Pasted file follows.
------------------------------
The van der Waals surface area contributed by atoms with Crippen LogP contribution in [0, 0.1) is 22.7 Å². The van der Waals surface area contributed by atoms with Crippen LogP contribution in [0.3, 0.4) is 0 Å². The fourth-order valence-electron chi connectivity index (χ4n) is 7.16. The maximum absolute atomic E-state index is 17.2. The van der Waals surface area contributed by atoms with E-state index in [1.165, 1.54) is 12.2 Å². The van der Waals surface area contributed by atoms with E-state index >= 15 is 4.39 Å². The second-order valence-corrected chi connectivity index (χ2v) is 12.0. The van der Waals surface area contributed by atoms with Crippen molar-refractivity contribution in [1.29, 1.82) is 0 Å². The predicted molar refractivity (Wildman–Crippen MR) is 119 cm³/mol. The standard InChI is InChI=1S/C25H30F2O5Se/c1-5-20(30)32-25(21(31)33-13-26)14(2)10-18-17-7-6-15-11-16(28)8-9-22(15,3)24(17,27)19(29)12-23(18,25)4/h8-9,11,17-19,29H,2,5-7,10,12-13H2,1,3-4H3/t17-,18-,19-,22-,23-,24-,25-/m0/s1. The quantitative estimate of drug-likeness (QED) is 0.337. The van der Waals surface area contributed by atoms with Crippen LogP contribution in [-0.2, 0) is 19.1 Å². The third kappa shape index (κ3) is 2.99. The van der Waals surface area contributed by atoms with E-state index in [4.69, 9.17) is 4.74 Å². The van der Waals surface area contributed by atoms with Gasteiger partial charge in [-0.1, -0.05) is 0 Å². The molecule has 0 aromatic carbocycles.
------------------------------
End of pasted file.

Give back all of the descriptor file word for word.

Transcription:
The van der Waals surface area contributed by atoms with Crippen LogP contribution in [0, 0.1) is 22.7 Å². The van der Waals surface area contributed by atoms with Crippen LogP contribution in [0.3, 0.4) is 0 Å². The fourth-order valence-electron chi connectivity index (χ4n) is 7.16. The maximum absolute atomic E-state index is 17.2. The van der Waals surface area contributed by atoms with E-state index in [1.165, 1.54) is 12.2 Å². The van der Waals surface area contributed by atoms with E-state index >= 15 is 4.39 Å². The second-order valence-corrected chi connectivity index (χ2v) is 12.0. The van der Waals surface area contributed by atoms with Crippen molar-refractivity contribution in [1.29, 1.82) is 0 Å². The predicted molar refractivity (Wildman–Crippen MR) is 119 cm³/mol. The standard InChI is InChI=1S/C25H30F2O5Se/c1-5-20(30)32-25(21(31)33-13-26)14(2)10-18-17-7-6-15-11-16(28)8-9-22(15,3)24(17,27)19(29)12-23(18,25)4/h8-9,11,17-19,29H,2,5-7,10,12-13H2,1,3-4H3/t17-,18-,19-,22-,23-,24-,25-/m0/s1. The quantitative estimate of drug-likeness (QED) is 0.337. The van der Waals surface area contributed by atoms with Crippen LogP contribution in [-0.2, 0) is 19.1 Å². The third kappa shape index (κ3) is 2.99. The van der Waals surface area contributed by atoms with E-state index in [4.69, 9.17) is 4.74 Å². The van der Waals surface area contributed by atoms with Gasteiger partial charge in [-0.1, -0.05) is 0 Å². The molecule has 0 aromatic carbocycles.